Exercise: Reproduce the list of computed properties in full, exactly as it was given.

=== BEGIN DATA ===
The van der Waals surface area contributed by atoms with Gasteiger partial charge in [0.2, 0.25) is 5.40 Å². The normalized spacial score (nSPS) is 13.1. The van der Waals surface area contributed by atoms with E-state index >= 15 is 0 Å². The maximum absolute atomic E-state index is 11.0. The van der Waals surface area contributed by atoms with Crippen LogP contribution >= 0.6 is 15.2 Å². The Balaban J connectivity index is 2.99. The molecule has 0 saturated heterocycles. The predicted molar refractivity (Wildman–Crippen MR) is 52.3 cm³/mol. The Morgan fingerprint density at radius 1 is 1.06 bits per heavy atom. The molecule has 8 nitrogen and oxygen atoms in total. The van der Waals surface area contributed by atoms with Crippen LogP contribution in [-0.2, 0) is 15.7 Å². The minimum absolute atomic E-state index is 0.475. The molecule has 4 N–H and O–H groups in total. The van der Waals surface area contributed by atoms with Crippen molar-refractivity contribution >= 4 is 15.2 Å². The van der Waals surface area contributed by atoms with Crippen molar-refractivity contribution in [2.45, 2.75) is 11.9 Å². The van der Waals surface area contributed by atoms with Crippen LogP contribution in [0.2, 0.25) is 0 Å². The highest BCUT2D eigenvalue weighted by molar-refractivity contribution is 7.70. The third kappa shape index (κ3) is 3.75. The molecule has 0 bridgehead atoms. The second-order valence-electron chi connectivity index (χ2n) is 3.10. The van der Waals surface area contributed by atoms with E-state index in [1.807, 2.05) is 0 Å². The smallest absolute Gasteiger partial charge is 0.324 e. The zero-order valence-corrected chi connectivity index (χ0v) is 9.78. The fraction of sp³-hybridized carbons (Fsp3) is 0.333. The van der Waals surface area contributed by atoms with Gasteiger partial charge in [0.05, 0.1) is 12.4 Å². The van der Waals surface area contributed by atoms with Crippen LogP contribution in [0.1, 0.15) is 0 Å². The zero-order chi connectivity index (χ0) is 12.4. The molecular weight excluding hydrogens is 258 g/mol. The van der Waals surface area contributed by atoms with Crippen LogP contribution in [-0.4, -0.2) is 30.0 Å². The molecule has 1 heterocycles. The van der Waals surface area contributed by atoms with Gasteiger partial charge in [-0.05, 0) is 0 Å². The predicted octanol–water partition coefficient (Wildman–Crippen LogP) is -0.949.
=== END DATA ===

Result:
The van der Waals surface area contributed by atoms with Gasteiger partial charge in [0.2, 0.25) is 5.40 Å². The normalized spacial score (nSPS) is 13.1. The van der Waals surface area contributed by atoms with E-state index >= 15 is 0 Å². The maximum absolute atomic E-state index is 11.0. The van der Waals surface area contributed by atoms with Crippen LogP contribution >= 0.6 is 15.2 Å². The Balaban J connectivity index is 2.99. The molecule has 0 saturated heterocycles. The predicted molar refractivity (Wildman–Crippen MR) is 52.3 cm³/mol. The Morgan fingerprint density at radius 1 is 1.06 bits per heavy atom. The molecule has 8 nitrogen and oxygen atoms in total. The van der Waals surface area contributed by atoms with Crippen LogP contribution in [-0.2, 0) is 15.7 Å². The minimum absolute atomic E-state index is 0.475. The molecule has 4 N–H and O–H groups in total. The van der Waals surface area contributed by atoms with Crippen molar-refractivity contribution >= 4 is 15.2 Å². The van der Waals surface area contributed by atoms with Crippen molar-refractivity contribution in [2.45, 2.75) is 11.9 Å². The van der Waals surface area contributed by atoms with Crippen LogP contribution in [0.2, 0.25) is 0 Å². The highest BCUT2D eigenvalue weighted by molar-refractivity contribution is 7.70. The third kappa shape index (κ3) is 3.75. The molecule has 0 bridgehead atoms. The second-order valence-electron chi connectivity index (χ2n) is 3.10. The van der Waals surface area contributed by atoms with E-state index in [1.807, 2.05) is 0 Å². The smallest absolute Gasteiger partial charge is 0.324 e. The zero-order valence-corrected chi connectivity index (χ0v) is 9.78. The fraction of sp³-hybridized carbons (Fsp3) is 0.333. The van der Waals surface area contributed by atoms with Gasteiger partial charge in [0.05, 0.1) is 12.4 Å². The van der Waals surface area contributed by atoms with Crippen LogP contribution in [0.1, 0.15) is 0 Å². The zero-order chi connectivity index (χ0) is 12.4. The molecular weight excluding hydrogens is 258 g/mol. The van der Waals surface area contributed by atoms with Crippen LogP contribution in [-0.4, -0.2) is 30.0 Å². The molecule has 1 heterocycles. The van der Waals surface area contributed by atoms with Gasteiger partial charge in [-0.05, 0) is 0 Å². The predicted octanol–water partition coefficient (Wildman–Crippen LogP) is -0.949.